“It’s like the shockwave from a nuclear bomb, only much bigger, and no one gets hurt,” said Brad Tucker from the Australian National University (ANU).
Stars explode when their fuel runs down and the core collapses. The resulting supernova explosion is brighter than the rest of its galaxy and shines for some weeks.
Supernovae are so bright that they can be seen in distant galaxies, which has helped astronomers learn much about the large-scale structure of the universe. However, very little is known about the early stages of these explosions.
The research reports the explosions of two old-age stars — red supergiants.
As the core of a supernova collapses to form a neutron star, energy bounces back from the core in the form of a shockwave that travels at 19,000–25,000 miles (30,000–40,000 kilometers) per second, and causes the nuclear fusion that creates heavy elements such as gold, silver, and uranium.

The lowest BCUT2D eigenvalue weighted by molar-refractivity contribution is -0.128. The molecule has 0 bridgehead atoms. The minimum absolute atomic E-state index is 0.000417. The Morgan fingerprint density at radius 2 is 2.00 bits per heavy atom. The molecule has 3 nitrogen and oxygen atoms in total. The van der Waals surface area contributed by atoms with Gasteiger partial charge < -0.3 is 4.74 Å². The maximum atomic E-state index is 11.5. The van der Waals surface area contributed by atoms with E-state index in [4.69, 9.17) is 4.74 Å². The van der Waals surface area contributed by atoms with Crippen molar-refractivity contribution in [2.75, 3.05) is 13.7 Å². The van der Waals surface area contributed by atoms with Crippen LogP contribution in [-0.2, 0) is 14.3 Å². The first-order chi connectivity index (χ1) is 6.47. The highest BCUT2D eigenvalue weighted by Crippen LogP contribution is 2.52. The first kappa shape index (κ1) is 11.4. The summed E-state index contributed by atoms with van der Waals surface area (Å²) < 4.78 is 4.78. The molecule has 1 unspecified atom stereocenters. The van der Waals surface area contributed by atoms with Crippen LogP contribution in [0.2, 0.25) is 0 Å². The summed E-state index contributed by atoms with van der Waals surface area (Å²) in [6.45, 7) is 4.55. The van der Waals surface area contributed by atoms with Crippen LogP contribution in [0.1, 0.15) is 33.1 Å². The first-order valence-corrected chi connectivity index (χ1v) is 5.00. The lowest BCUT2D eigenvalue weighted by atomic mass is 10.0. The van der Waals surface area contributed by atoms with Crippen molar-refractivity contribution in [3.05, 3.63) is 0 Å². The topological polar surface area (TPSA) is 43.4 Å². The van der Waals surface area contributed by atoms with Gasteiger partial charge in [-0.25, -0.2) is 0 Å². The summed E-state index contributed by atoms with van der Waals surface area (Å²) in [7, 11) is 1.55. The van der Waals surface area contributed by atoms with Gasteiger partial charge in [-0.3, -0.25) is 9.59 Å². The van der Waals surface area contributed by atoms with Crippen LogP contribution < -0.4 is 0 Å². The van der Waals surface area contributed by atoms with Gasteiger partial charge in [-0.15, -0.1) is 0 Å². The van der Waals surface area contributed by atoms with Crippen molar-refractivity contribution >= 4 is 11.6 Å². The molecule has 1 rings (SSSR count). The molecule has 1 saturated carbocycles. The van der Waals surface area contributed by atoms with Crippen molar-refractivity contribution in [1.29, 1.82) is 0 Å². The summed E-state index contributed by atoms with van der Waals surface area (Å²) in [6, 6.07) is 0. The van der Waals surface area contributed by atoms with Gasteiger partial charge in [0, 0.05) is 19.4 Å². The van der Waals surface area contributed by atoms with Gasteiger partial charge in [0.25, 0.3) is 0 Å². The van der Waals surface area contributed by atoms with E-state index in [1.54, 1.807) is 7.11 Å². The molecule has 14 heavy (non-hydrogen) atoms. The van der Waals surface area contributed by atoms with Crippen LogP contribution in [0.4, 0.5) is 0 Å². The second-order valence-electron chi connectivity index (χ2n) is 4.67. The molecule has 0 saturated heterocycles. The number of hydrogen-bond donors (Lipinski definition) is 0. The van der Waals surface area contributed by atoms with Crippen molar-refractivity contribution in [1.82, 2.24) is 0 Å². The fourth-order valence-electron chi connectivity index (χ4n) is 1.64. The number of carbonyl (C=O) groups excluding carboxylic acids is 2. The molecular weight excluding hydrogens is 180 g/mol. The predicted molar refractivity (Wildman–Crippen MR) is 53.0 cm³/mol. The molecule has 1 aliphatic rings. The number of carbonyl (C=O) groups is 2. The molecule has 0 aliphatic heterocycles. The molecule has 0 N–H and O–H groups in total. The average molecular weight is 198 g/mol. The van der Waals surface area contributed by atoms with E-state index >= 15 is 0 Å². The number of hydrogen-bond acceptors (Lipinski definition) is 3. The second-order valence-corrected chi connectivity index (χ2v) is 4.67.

The team from ANU, the University of Notre Dame, the Space Telescope Science Institute, the University of California Berkeley, and University of Maryland saw a shockwave only in the smaller star with a radius 270 times that of the Sun, shown as a peak in the light emitted from the explosion in the first few days.
In the second star, a large supergiant with radius 460 times that of the Sun, a shockwave could not be detected, although it must have existed, said Tucker.
“The star was so large that the shockwave did not travel all the way to the surface,” he said.
The observation will help astronomers fine-tune their understanding of how the size and composition of the star affects the early moments of their explosive death.
“We are really probing the process of blowing up,” Tucker said.
“Supernovae made the heavy elements we need to survive, such as iron, zinc, and iodine, so we are really learning about how we are created.”